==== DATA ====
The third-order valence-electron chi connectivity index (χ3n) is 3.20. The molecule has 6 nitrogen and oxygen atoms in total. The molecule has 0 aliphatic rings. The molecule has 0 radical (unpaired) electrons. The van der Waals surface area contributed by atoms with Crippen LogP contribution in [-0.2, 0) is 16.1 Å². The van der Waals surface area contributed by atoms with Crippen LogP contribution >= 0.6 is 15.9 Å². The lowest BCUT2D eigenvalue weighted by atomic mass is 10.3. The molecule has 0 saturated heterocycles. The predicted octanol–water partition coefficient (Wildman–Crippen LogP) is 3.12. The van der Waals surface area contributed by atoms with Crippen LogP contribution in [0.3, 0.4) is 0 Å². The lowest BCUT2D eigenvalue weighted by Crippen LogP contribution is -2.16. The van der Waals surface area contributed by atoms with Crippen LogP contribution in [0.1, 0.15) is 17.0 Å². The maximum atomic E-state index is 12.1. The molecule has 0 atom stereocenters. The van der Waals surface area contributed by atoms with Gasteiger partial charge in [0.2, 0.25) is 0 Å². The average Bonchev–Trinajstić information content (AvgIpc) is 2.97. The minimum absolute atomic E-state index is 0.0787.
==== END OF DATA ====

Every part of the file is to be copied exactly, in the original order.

The third-order valence-electron chi connectivity index (χ3n) is 3.20. The molecule has 6 nitrogen and oxygen atoms in total. The molecule has 0 aliphatic rings. The molecule has 0 radical (unpaired) electrons. The van der Waals surface area contributed by atoms with Crippen LogP contribution in [-0.2, 0) is 16.1 Å². The van der Waals surface area contributed by atoms with Crippen LogP contribution >= 0.6 is 15.9 Å². The lowest BCUT2D eigenvalue weighted by atomic mass is 10.3. The molecule has 0 saturated heterocycles. The predicted octanol–water partition coefficient (Wildman–Crippen LogP) is 3.12. The van der Waals surface area contributed by atoms with Crippen LogP contribution in [0.3, 0.4) is 0 Å². The lowest BCUT2D eigenvalue weighted by Crippen LogP contribution is -2.16. The van der Waals surface area contributed by atoms with Crippen LogP contribution in [0.1, 0.15) is 17.0 Å². The maximum atomic E-state index is 12.1. The molecule has 0 atom stereocenters. The van der Waals surface area contributed by atoms with Gasteiger partial charge in [0.2, 0.25) is 0 Å². The average Bonchev–Trinajstić information content (AvgIpc) is 2.97. The minimum absolute atomic E-state index is 0.0787.